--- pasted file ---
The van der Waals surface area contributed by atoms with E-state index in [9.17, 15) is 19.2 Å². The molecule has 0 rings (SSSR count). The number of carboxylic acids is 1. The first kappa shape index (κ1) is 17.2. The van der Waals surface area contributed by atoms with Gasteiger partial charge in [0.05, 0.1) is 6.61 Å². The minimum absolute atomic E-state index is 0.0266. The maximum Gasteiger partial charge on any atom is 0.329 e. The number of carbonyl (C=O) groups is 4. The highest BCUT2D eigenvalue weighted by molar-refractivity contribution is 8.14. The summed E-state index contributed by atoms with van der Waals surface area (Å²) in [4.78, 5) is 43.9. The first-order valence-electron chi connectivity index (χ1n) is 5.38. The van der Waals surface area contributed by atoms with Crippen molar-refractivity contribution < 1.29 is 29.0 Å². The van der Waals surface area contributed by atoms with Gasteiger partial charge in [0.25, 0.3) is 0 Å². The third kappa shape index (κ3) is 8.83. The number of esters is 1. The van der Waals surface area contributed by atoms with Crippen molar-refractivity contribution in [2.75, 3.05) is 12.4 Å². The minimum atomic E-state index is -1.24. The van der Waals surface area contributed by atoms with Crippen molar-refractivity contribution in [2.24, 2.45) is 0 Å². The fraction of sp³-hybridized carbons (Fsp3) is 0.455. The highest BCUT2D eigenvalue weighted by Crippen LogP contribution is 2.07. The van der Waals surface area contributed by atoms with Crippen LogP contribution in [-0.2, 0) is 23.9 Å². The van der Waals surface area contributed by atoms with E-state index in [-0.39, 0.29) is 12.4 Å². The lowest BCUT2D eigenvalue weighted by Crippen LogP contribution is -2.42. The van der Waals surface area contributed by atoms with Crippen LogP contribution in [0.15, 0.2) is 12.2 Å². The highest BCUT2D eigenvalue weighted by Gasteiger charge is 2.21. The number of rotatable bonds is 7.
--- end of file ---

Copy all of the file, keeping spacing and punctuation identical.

The van der Waals surface area contributed by atoms with E-state index in [9.17, 15) is 19.2 Å². The molecule has 0 rings (SSSR count). The number of carboxylic acids is 1. The first kappa shape index (κ1) is 17.2. The van der Waals surface area contributed by atoms with Gasteiger partial charge in [0.05, 0.1) is 6.61 Å². The minimum absolute atomic E-state index is 0.0266. The maximum Gasteiger partial charge on any atom is 0.329 e. The number of carbonyl (C=O) groups is 4. The highest BCUT2D eigenvalue weighted by molar-refractivity contribution is 8.14. The summed E-state index contributed by atoms with van der Waals surface area (Å²) in [4.78, 5) is 43.9. The first-order valence-electron chi connectivity index (χ1n) is 5.38. The van der Waals surface area contributed by atoms with Crippen molar-refractivity contribution < 1.29 is 29.0 Å². The van der Waals surface area contributed by atoms with Gasteiger partial charge in [0.25, 0.3) is 0 Å². The third kappa shape index (κ3) is 8.83. The number of esters is 1. The van der Waals surface area contributed by atoms with Crippen molar-refractivity contribution in [2.75, 3.05) is 12.4 Å². The minimum atomic E-state index is -1.24. The van der Waals surface area contributed by atoms with Crippen molar-refractivity contribution in [2.24, 2.45) is 0 Å². The fraction of sp³-hybridized carbons (Fsp3) is 0.455. The highest BCUT2D eigenvalue weighted by Crippen LogP contribution is 2.07. The van der Waals surface area contributed by atoms with Crippen LogP contribution in [-0.2, 0) is 23.9 Å². The van der Waals surface area contributed by atoms with E-state index in [-0.39, 0.29) is 12.4 Å². The lowest BCUT2D eigenvalue weighted by Crippen LogP contribution is -2.42. The van der Waals surface area contributed by atoms with Crippen LogP contribution in [0.15, 0.2) is 12.2 Å². The highest BCUT2D eigenvalue weighted by Gasteiger charge is 2.21. The number of rotatable bonds is 7.